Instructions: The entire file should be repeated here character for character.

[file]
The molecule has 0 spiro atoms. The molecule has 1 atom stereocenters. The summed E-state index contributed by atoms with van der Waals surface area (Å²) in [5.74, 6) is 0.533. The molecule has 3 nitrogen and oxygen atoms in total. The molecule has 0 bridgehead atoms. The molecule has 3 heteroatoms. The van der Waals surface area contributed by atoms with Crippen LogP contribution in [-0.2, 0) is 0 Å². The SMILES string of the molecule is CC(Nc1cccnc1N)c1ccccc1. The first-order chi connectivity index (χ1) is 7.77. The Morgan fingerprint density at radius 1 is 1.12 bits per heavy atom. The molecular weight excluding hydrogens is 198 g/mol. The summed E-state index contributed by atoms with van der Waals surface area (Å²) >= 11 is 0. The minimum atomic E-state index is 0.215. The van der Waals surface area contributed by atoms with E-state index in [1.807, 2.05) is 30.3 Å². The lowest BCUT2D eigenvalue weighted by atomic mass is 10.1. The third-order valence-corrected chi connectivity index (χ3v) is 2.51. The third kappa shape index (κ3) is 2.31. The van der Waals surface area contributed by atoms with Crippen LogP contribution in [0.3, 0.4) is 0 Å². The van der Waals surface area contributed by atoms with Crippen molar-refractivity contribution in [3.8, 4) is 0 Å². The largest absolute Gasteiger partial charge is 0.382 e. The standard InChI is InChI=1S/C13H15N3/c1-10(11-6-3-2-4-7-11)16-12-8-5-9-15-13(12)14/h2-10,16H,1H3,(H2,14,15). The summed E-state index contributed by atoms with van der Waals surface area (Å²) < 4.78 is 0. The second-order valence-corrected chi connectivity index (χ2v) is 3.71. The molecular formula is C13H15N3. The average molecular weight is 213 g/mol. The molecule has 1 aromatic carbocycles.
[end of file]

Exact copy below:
The molecule has 0 spiro atoms. The molecule has 1 atom stereocenters. The summed E-state index contributed by atoms with van der Waals surface area (Å²) in [5.74, 6) is 0.533. The molecule has 3 nitrogen and oxygen atoms in total. The molecule has 0 bridgehead atoms. The molecule has 3 heteroatoms. The van der Waals surface area contributed by atoms with Crippen LogP contribution in [-0.2, 0) is 0 Å². The SMILES string of the molecule is CC(Nc1cccnc1N)c1ccccc1. The first-order chi connectivity index (χ1) is 7.77. The Morgan fingerprint density at radius 1 is 1.12 bits per heavy atom. The molecular weight excluding hydrogens is 198 g/mol. The summed E-state index contributed by atoms with van der Waals surface area (Å²) >= 11 is 0. The minimum atomic E-state index is 0.215. The van der Waals surface area contributed by atoms with E-state index in [1.807, 2.05) is 30.3 Å². The lowest BCUT2D eigenvalue weighted by atomic mass is 10.1. The third-order valence-corrected chi connectivity index (χ3v) is 2.51. The third kappa shape index (κ3) is 2.31. The van der Waals surface area contributed by atoms with Crippen LogP contribution in [0.3, 0.4) is 0 Å². The van der Waals surface area contributed by atoms with Crippen molar-refractivity contribution in [3.8, 4) is 0 Å². The largest absolute Gasteiger partial charge is 0.382 e. The standard InChI is InChI=1S/C13H15N3/c1-10(11-6-3-2-4-7-11)16-12-8-5-9-15-13(12)14/h2-10,16H,1H3,(H2,14,15). The summed E-state index contributed by atoms with van der Waals surface area (Å²) < 4.78 is 0. The second-order valence-corrected chi connectivity index (χ2v) is 3.71. The molecular formula is C13H15N3. The average molecular weight is 213 g/mol. The molecule has 1 aromatic carbocycles.